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Hornblower Cruises hopes to persuade Maid of the Mist tour operator to exit

When a San Francisco company begins operating boat tours in Niagara Falls, Ont., in 2014, it won't be with the iconic Maid of the Mist name.

And if Hornblower Cruises & Events gets its way, it will be the only tour boat operator in the Niagara Gorge.

"We're not anxious to share space," Hornblower chief executive Terry MacRae said Monday. "I think when we all meet [with Maid of the Mist officials] and discuss, they'll find out it's great timing to exit, and we'll do our best to help that happen gracefully."

MacRae's comments come five days after his company was awarded a 30-year lease to run boat tours on the Canadian side. The Glynn family has used that land to store boats for its American Maid of the Mist operation, and President Christopher M. Glynn said last week his business "may soon come to an end" because of the Canadian decision.

Others held out hope the Glynns could preserve their American business by building storage facilities on the less pliable American shore.

While MacRae stopped short of saying his company would like to operate the American boat tours, he said he's opposed to the idea of two companies operating in the same waters.

Glynn, whose family has run the Maid of the Mist Steamboat Co. for four decades, declined to comment. The family has a 40-year lease with New York State for the American tour operations, and the state's ability to terminate that lease depends mostly on financial insolvency or lease violations by the Maid of the Mist.

MacRae said he viewed the Glynns as partners in a transition rather than adversaries in a territorial fight, adding he believed the Glynns would continue to operate their tours this summer despite an earlier Glynn warning saying that was uncertain.

"They're not going to give up all the good will in the community [to show] that they're not happy here," MacRae said. "They're good people who have done a great job for the community."

What will happen if the Glynn family decides not to operate the tours before 2014?

"If they do something unpredictable, then we'll try to mitigate that, too," MacRae said.

The Canadian tours will be sent out without the iconic Maid of the Mist name, which the Glynns have attempted to trademark.

"In this day and age, the critical part of the name is not how long you have been around, not how cute it is," MacRae said. "The most important thing is doing the right job in cyberspace," where many boat trips are booked.

MacRae has chosen Niagara Falls Cruises as a working name, though he said that may change by the launch date.

Money played a role in Canada's decision to pick the San Francisco company to operate boat tours at the falls starting in 2014 -- the Niagara Parks Commission will make $300 million more than it did from its long-standing deal with the Maid of the Mist Steamboat Co.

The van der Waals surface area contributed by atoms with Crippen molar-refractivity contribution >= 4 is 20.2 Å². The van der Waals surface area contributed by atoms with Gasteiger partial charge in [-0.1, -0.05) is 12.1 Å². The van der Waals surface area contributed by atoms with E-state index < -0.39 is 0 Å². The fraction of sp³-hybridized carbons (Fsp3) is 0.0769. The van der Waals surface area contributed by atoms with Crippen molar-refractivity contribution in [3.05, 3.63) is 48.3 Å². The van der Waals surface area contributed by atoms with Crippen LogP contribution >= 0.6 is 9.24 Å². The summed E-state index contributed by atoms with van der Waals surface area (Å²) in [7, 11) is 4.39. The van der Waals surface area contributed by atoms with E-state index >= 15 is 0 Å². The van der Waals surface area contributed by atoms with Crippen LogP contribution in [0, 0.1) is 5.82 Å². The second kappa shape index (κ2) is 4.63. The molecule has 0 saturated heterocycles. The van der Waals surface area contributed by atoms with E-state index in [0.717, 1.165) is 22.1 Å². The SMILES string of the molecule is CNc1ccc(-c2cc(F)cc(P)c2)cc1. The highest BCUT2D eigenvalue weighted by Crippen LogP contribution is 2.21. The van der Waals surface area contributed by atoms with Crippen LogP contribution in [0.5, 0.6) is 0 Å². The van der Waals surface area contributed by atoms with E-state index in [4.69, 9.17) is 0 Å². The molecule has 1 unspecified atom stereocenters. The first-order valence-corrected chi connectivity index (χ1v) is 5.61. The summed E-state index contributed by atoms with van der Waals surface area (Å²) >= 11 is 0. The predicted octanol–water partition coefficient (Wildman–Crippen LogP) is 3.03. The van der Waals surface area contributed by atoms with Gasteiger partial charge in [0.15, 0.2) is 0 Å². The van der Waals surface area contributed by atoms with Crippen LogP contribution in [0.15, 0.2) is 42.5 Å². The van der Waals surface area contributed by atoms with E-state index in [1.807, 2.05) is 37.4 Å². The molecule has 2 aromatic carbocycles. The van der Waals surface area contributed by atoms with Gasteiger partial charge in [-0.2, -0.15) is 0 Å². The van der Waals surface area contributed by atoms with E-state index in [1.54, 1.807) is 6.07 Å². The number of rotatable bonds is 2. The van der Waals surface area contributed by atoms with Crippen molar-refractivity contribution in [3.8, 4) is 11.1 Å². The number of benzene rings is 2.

But Hornblower also won the 30-year lease of prime Canadian land, officials said, because it plans to make the tours more exciting for the average tourist.

"I think we'll try to create a little more of a destination for them," MacRae said.

The company's plan for improving boat-tour operations is threefold: draw more tourists from around the world, make it easier for them to get to the boats and give them an unforgettable experience before they leave.

Of course, the main attraction will continue to be the mountain of tumbling water that has drawn tourists for centuries. But, according to MacRae's vision, man-made upgrades to the tours will help the product, too.

Most noticeable will be the new boats, which will carry the same number of passengers as the Maid's fleet but will feature wider viewing platforms on the upper deck and a less-enclosed platform on the lower deck. The environmentally friendly boats, which have not been built, will include seating for the disabled, "dry zones," restrooms and on-board concessions.

The docking area along the Canadian shore will also see upgrades, including a new Falls View Deck with outdoor dining and viewing attached to an existing administration building. Those wishing to view the ride without braving the waters will be able to do so at a visitor pavilion and picnic area.

Tourists will have an easier time getting to the attraction, officials said, after Hornblower rebuilds an incline with an elevator car and provides a shuttle tram to take tourists to the docking area and disabled riders to the boats.

Tickets, which can be scanned directly from a smart phone, are not expected to rise in price from $15. Price increases are subject to Parks Commission approval.

Hornblower, which created a Canadian company to bid on the Niagara Falls tour rights, has an extensive history of boat tourism in the United States.

It puts on wedding, dinner and birthday cruises and private and corporate events on luxurious yachts in New York; San Francisco; San Diego; Marina Del Ray, Calif.; and Long Beach, Calif.

It also operates the two largest ferry concessions for the National Park Service at Alcatraz Island in San Francisco Bay and the Statue of Liberty National Monument and Ellis Island Immigration Museum in New York Harbor.